2. Is the stock to be granted restricted stock or stock options and what type of options are they?
  3. How is the company being valued? Have you or will you use a third party for valuation of the equity?

Intellectual Property

  1. Have all IP developed by the employees, founders and third parties been formally assigned to the company?
  2. Have all the graphic designs, logos, domains, visual representations, iconography been assigned correctly to the company?
  3. If the company is licensing IP, are the agreements to license been signed and reviewed by attorneys?
  4. Is there a clear definition of trade secrets so there is no misunderstanding as to what constitutes a trade secret?
  5. If an employee leaves the company, how are you protecting the company against loss of trade secrets? Are your internal procedures clear to safeguard trade secrets?
  6. Are all trademarks registered to the company? 
  7. Are all domains, logos, tag lines and other marketing items available for use and registered in the company’s name?  Do they conflict with a third party’s rights?
  8. Is the company name registered to minimize the potential for a legal battle with a larger better capitalized company?
  9. Are you using open source code? And if you are, are you co-mingling open source code with proprietary code such that the entire code tree is tainted and therefore treated as open source?
  10. If you intend to patent an invention, have you inadvertently “publicly disclosed” the invention (which could affect your ability to later patent it)?


  1. Do you include non-competes  in contracts with the executives, employees and contractors (if so, in some states this could be a problem)?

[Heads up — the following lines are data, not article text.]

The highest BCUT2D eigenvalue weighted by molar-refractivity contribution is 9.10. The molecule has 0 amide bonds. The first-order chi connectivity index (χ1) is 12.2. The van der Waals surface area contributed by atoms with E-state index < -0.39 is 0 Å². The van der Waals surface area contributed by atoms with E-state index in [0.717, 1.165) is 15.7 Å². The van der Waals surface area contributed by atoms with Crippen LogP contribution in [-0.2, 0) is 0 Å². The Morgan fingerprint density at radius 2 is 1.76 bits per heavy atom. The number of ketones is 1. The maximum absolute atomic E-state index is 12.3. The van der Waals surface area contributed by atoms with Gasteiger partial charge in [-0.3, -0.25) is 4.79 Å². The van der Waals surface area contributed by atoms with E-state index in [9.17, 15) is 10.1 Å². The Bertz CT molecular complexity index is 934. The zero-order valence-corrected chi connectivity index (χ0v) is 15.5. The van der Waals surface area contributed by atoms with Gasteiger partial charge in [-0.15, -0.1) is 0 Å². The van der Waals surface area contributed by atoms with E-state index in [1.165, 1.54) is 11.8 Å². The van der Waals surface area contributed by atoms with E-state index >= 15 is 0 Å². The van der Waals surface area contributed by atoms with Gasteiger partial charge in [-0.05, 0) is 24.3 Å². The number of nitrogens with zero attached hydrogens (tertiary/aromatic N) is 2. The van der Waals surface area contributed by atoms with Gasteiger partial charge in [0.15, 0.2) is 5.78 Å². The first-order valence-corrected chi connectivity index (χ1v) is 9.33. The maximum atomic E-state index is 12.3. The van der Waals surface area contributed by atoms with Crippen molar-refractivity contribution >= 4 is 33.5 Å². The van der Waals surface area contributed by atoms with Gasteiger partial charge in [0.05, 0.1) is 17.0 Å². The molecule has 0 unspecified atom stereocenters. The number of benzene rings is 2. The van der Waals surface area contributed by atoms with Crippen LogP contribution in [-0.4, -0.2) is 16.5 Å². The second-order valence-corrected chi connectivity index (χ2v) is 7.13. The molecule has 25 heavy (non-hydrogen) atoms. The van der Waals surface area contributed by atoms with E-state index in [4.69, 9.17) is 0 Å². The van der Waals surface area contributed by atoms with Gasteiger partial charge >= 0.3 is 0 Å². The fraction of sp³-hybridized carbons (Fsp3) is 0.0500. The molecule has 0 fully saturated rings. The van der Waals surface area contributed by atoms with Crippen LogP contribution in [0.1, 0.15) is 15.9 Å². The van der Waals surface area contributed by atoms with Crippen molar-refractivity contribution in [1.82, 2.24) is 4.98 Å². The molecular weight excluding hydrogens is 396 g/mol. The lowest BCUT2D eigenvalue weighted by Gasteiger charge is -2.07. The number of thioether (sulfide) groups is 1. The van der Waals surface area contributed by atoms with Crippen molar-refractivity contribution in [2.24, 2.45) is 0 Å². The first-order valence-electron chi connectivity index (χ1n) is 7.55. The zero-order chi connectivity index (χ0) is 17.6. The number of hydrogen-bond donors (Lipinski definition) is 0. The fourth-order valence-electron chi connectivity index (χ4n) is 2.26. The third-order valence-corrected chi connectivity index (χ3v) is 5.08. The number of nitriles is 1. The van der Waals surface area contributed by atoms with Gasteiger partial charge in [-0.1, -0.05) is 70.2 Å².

2. Are all contractors clearly third parties and contracts in place between the company and them?
  3. Is there anything in the way you operate that could be construed as contractors are in essence employees of the company e.g. titles, office space, working hours, benefits, stock grants? Are contracts with individuals for less than one year?
  4. Do your contracts with suppliers state that the contract may be terminated for any cause with 30 days or less notice?           

Clearly the checklist is not complete and most likely other questions will arise for your particular case. Hopefully, though, this checklist is a good start to use in working with your co-founders and attorneys in structuring the best deal for the company. Many attorneys have special rates for promising start-ups and my suggestion is to talk with them to understand what they can do to protect your business and its Intellectual Property. Without this protection, things can go bump in the night. I know as I have been on both sides of the fence.

C-Level Partners helps small to mid-cap companies in the tech, service and manufacturing markets grow their top line and their margins. If you have any questions on growth and managing risk in a growth or start-up environment please feel free to contact me at or call me on 949 439-4503.